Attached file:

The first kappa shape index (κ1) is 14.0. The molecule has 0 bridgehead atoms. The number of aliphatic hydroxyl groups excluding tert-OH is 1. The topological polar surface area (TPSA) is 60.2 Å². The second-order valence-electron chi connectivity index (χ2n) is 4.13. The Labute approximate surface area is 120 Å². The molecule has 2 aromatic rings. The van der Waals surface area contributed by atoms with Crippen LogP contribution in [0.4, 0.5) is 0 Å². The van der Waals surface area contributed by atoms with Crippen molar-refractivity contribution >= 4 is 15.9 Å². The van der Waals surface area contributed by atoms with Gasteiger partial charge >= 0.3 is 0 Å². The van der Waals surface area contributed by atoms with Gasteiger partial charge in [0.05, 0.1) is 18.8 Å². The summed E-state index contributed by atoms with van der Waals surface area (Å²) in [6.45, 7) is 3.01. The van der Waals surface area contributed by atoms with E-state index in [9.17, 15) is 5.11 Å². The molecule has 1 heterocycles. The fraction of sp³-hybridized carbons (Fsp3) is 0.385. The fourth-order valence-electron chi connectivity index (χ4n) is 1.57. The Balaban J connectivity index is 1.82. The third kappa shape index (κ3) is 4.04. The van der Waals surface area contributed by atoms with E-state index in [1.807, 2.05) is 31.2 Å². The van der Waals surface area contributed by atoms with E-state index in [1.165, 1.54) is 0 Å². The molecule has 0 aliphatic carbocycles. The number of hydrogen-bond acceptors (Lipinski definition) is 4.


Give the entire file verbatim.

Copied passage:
The first kappa shape index (κ1) is 14.0. The molecule has 0 bridgehead atoms. The number of aliphatic hydroxyl groups excluding tert-OH is 1. The topological polar surface area (TPSA) is 60.2 Å². The second-order valence-electron chi connectivity index (χ2n) is 4.13. The Labute approximate surface area is 120 Å². The molecule has 2 aromatic rings. The van der Waals surface area contributed by atoms with Crippen LogP contribution in [0.4, 0.5) is 0 Å². The van der Waals surface area contributed by atoms with Crippen molar-refractivity contribution >= 4 is 15.9 Å². The van der Waals surface area contributed by atoms with Gasteiger partial charge >= 0.3 is 0 Å². The van der Waals surface area contributed by atoms with Gasteiger partial charge in [0.05, 0.1) is 18.8 Å². The summed E-state index contributed by atoms with van der Waals surface area (Å²) in [6.45, 7) is 3.01. The van der Waals surface area contributed by atoms with E-state index in [9.17, 15) is 5.11 Å². The molecule has 1 heterocycles. The fraction of sp³-hybridized carbons (Fsp3) is 0.385. The fourth-order valence-electron chi connectivity index (χ4n) is 1.57. The Balaban J connectivity index is 1.82. The third kappa shape index (κ3) is 4.04. The van der Waals surface area contributed by atoms with E-state index in [1.807, 2.05) is 31.2 Å². The van der Waals surface area contributed by atoms with E-state index in [1.165, 1.54) is 0 Å². The molecule has 0 aliphatic carbocycles. The number of hydrogen-bond acceptors (Lipinski definition) is 4.